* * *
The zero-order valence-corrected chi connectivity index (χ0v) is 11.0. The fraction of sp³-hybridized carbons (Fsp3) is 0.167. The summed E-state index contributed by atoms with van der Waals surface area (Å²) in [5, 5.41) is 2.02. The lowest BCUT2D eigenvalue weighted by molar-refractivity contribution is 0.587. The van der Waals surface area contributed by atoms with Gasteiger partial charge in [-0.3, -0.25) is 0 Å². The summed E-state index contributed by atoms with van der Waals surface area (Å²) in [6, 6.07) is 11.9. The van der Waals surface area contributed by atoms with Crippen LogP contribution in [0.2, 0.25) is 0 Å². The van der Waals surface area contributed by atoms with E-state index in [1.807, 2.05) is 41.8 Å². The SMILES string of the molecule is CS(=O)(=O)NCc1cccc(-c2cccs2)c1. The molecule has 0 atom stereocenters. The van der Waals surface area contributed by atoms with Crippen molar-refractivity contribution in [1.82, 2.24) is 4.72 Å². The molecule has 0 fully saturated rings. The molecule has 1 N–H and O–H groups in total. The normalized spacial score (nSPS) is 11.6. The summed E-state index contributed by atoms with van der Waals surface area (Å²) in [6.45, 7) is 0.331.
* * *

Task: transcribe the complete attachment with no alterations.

The zero-order valence-corrected chi connectivity index (χ0v) is 11.0. The fraction of sp³-hybridized carbons (Fsp3) is 0.167. The summed E-state index contributed by atoms with van der Waals surface area (Å²) in [5, 5.41) is 2.02. The lowest BCUT2D eigenvalue weighted by molar-refractivity contribution is 0.587. The van der Waals surface area contributed by atoms with Gasteiger partial charge in [-0.3, -0.25) is 0 Å². The summed E-state index contributed by atoms with van der Waals surface area (Å²) in [6, 6.07) is 11.9. The van der Waals surface area contributed by atoms with Crippen LogP contribution in [0.2, 0.25) is 0 Å². The van der Waals surface area contributed by atoms with E-state index in [1.807, 2.05) is 41.8 Å². The SMILES string of the molecule is CS(=O)(=O)NCc1cccc(-c2cccs2)c1. The molecule has 0 atom stereocenters. The van der Waals surface area contributed by atoms with Crippen molar-refractivity contribution in [1.82, 2.24) is 4.72 Å². The molecule has 0 fully saturated rings. The molecule has 1 N–H and O–H groups in total. The normalized spacial score (nSPS) is 11.6. The summed E-state index contributed by atoms with van der Waals surface area (Å²) in [6.45, 7) is 0.331.